VirtualHost configuration

A client has a unique scenario where there exists an old domain name which must have an old DNS entry which just happens to point to the IP address of my clients load balancer. So anytime someone goes to abc.com, they see my clients content. The problem is that Google also sees the content on ABC.com and then things that my clients real domain name is just a copy of abc.com so it gives their real domain less weight in search results.

I originally solved this by adding a default VirtualHost entry that just 404’d any request that didn’t match an existing vhost, but that later came back to bite me as I could no longer browse the servers by IP address alone (necessary on occasion to check server health or replication issues). How can I go about defining my virtual hosts to handle this? Here is what I’m after:

Yes, it’s another registrar that’s pointing to us. And yes, it’s now a dedicated IP address for my client. I managed to track down the technical contact for one of the domains, but he hasn’t responded to emails or phone calls.

We run our own web servers and have Apache running now. We use virtual host configs to control the various test, development and production environments that all run off of the same server. The problem with using a default host to catch all unknown hosts is that it also catches NO host, as in using the IP address only to connect. See my original post for why that is necessary.

Chris,

Is that a registrar that’s pointing to your IP address?

Is that a dedicated IP address?

In either case, YOUR (local) DNS should not be configured to point that domain (that’s not yours) at your account. Shared IP addresses are common and are easily handled by Apache VirtualHost configurations (cPanel normally handles those as Addon Domains and modifies the VirtualHost configuration file AND local DNS modifications for you).

If all this fails, all you need to do is include some mod_rewrite code in your DocumentRoot:

RewriteEngine on
RewriteCond %{HTTP_HOST} ^(www\\.)?[I]offending.domain[/I]$ [NC]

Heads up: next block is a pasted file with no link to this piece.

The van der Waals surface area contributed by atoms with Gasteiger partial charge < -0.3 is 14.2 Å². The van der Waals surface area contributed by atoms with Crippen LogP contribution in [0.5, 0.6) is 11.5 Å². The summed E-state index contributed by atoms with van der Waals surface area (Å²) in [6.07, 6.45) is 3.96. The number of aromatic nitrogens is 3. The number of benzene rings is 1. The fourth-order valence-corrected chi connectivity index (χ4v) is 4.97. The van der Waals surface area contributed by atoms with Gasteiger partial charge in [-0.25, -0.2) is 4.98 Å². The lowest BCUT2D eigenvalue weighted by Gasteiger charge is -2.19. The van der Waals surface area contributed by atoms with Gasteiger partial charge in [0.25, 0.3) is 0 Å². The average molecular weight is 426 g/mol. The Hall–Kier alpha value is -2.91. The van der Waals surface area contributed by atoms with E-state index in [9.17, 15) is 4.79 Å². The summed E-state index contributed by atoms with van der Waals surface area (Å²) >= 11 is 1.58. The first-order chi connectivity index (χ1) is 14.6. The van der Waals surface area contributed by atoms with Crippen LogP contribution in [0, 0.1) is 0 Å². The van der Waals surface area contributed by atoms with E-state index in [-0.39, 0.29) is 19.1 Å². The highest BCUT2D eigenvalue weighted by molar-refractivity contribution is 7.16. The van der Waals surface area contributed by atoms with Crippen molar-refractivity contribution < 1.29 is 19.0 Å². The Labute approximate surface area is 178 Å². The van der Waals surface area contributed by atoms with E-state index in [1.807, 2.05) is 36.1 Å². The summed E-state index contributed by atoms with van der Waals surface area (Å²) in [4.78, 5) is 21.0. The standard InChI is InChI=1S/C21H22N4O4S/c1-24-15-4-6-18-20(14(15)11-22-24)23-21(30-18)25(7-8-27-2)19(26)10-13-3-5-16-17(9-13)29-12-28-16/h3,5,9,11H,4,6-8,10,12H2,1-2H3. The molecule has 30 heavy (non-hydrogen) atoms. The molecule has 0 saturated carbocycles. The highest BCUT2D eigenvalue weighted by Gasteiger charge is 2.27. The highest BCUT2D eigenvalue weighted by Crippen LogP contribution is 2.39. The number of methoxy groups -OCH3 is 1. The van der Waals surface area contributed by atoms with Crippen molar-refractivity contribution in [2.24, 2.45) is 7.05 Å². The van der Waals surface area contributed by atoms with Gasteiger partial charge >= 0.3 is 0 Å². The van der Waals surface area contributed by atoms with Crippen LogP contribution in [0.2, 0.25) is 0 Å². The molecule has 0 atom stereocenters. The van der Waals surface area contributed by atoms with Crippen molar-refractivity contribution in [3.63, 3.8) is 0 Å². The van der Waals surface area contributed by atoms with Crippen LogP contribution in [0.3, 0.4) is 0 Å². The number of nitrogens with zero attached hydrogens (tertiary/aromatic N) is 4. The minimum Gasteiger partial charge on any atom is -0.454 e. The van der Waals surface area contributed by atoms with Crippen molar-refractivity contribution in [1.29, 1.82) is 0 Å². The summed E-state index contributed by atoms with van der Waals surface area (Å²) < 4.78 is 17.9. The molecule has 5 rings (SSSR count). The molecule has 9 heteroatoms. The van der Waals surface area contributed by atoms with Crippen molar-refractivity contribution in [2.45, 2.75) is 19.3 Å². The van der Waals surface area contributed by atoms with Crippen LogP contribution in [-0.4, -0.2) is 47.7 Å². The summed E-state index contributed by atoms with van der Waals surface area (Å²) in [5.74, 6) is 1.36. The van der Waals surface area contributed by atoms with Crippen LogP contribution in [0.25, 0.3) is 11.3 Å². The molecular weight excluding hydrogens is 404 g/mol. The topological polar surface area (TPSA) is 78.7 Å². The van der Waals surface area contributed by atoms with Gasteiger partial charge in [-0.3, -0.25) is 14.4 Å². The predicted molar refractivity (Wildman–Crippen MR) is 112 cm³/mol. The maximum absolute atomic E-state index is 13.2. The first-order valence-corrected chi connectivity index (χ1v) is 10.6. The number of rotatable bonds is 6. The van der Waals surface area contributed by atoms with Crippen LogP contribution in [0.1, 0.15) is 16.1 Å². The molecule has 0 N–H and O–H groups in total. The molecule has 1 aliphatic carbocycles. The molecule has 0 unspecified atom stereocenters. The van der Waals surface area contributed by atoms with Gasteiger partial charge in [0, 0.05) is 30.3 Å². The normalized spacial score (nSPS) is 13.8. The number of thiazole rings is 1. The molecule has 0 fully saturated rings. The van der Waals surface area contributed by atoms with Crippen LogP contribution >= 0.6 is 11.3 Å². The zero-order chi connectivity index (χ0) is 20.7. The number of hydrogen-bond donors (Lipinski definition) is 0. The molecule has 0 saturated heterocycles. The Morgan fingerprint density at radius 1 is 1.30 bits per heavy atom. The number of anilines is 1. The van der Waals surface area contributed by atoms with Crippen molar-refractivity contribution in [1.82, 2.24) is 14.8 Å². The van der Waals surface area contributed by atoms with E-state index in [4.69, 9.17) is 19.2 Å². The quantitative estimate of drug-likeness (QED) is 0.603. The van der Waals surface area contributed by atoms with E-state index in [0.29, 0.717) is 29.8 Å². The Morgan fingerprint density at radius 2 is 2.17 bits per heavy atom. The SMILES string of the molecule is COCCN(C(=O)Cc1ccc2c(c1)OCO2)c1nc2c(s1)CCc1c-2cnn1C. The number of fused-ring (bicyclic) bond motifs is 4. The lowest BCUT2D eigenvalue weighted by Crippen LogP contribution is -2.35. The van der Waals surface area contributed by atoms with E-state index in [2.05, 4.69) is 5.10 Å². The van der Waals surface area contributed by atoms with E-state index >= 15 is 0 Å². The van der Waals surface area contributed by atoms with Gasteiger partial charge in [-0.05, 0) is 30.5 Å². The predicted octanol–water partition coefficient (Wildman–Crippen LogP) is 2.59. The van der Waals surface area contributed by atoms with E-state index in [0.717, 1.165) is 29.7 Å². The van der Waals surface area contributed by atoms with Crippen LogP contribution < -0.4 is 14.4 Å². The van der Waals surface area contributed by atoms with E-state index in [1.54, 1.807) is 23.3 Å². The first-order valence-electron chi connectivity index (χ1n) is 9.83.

RewriteRule .? - F

which will FAIL any request for the offending domain, www’d or not. Of course, this assumes that you have mod_rewrite enabled on your server and are allowed to post to the .htaccess file in your DocumentRoot (if not, get a good host).

Regards,

DK

Chris,

If you only have a problem with this one host (I can’t imaging a domain owner would want to misdirect their domain name), add that host as a VirtualHost then post some kind of message that the domain does NOT exist on your server. That seems about all you can do - unless contacting the domain’s registrar and demanding that they repoint to their own “parked” domain DNS.

Regards,

DK

That’s the problem - A DNS lookup on the impostor site does indeed show that it resolves to the same IP address that is used by my client. The DNS records themselves are hosted at another host altogether. That’s why i want to block any host that isn’t explicitly defined, just in case it were to happen again in the future (or we find another domain name from the same company as ABC.com - we already know of two)

Chris,

Okay, weird problem. However, from your description, I’d say that you know better than to attack this problem in your server’s httpd.

Personally, I’d make sure that my DNS did not accept the old domain and let that domain’s owner worry about where it’s pointed. You don’t need to 404 a domain that does not resolve to your IP address (or is accepted by your DNS as one of your domains).

Doing that with VirtualHost? IF YOU INSIST, create a VirtualHost with that domain’s name and direct it (DocumentRoot) to a subdirectory with a single file saying: This domain does NOT belong here! I would NOT mess with the port, though, as opening new ports will only create new holes for hackers!

Regards,

DK